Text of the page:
If there is one thing destined to make a man feel totally hamstrung, inadequate and foolish it is not being able to express himself clearly. Nowhere is this exposed more vividly than when trying to communicate in a foreign language where one is often reduced to a frightful child-like level of sentence construction. So it was for me. To be true I had blithely assumed I would arrive, spend a week in Spanish classes and then waltz into the sunset charming the locals from the trees. That assumption was, in large part, based on my reasonably good command of French. They were neighbours after all Spain and France each with a Romance language where much would be similar. All this worked well in the classroom with the well-structured sentences of our professor the charming Sergio. However out on the street I was left aghast. What were these people saying? Everything seemed to blend into one long string of syllables and there were precious few words to extract from the mishmash to glean some sense. When I learnt that Nicaraguans drop the letter S that gave a slight marker to work with but I was still adrift in a sea of unintelligible sounds. So, away from the comfort of the classroom and out in the wider world I was a lamer duck. This was not good for Ashby.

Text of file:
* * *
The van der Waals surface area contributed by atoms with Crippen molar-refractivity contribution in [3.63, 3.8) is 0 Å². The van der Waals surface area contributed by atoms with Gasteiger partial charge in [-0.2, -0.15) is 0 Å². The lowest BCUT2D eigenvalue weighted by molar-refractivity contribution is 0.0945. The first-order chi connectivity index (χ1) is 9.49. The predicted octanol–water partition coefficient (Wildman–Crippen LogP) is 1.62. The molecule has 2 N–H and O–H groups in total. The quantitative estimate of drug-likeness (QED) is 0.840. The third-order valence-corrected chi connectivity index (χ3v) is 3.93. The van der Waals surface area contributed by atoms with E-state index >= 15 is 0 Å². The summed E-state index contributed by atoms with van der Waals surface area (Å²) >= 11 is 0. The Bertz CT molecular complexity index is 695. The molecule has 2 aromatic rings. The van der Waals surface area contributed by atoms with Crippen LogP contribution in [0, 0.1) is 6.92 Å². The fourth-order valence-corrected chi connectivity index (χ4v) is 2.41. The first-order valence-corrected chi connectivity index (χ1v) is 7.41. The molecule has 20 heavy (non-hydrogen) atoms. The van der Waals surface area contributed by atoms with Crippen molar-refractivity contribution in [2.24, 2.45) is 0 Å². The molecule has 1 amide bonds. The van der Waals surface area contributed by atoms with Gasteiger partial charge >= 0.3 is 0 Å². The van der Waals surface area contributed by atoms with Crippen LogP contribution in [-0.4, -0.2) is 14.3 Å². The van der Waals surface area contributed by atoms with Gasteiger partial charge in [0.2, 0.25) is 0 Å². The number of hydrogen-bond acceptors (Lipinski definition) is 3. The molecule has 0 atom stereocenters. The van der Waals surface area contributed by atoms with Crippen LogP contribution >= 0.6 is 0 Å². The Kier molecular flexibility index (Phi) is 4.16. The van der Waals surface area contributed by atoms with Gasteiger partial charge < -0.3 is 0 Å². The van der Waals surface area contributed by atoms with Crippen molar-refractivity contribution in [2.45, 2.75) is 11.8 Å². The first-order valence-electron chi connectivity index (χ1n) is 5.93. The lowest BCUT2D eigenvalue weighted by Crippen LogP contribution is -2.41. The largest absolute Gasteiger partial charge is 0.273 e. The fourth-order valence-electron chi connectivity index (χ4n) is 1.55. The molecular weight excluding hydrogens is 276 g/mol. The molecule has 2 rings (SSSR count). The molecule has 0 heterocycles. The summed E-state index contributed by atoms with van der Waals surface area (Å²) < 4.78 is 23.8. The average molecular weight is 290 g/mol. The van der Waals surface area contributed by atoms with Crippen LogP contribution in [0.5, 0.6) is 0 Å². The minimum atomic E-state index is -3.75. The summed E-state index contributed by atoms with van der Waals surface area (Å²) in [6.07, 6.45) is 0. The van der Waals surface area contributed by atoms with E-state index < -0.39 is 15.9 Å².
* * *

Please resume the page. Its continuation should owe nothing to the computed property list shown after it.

I limped along for a while, still spending a good half hour or more a day engrossed in Spanish study. It did not seem to be getting me much further along the road to Gringo Glory. I read everything I saw around me. I listened to everything, radios, TVs, people. Any and everything was absorbed. Yet still I was reduced to conversing like a 4-year old!
Then, after a good night’s sleep in the cooler air of the Northern Highlands I awoke with a newfound sense of what went where. Words poured out of me. Not all in the right order, but they poured nonetheless. Our walking guide that day, the chatty Rodolpho, was a perfect receptacle for my freshly minted phrases. Everything was worth discussing and the more I opened my mouth the more I found that things were joining up and starting to make sense. What had happened overnight? Had everything coalesced into coherent patterns whilst I slept? New synaptic connections been forged and sparked into linguistic life?
It was a little overwhelming at times, even bordering on the near-hysterical. But Rodolpho coped admirably, correcting me as much as he could and making suggestions for better ways to express my verbosity. Often when groping around for a word I would seize on a French one and stick it in place – albeit with a Spanish accent – and many times this worked. Every now and again I would start in Spanish and then add an afterthought in French – I never said I had it all down pat! The day went on and I gradually talked myself into a linguistic impasse. It had been in various measures: exhilarating; exhausting; and hugely diverting. There is still a long way to go I know that. But I feel like I am up and staggering around now talking comfortably at the level of a 9-year old. Every opportunity to chat a little is grabbed wholeheartedly and it is amazing where this can take you. – see picture in bus. Hasta muy pronto Muchachos!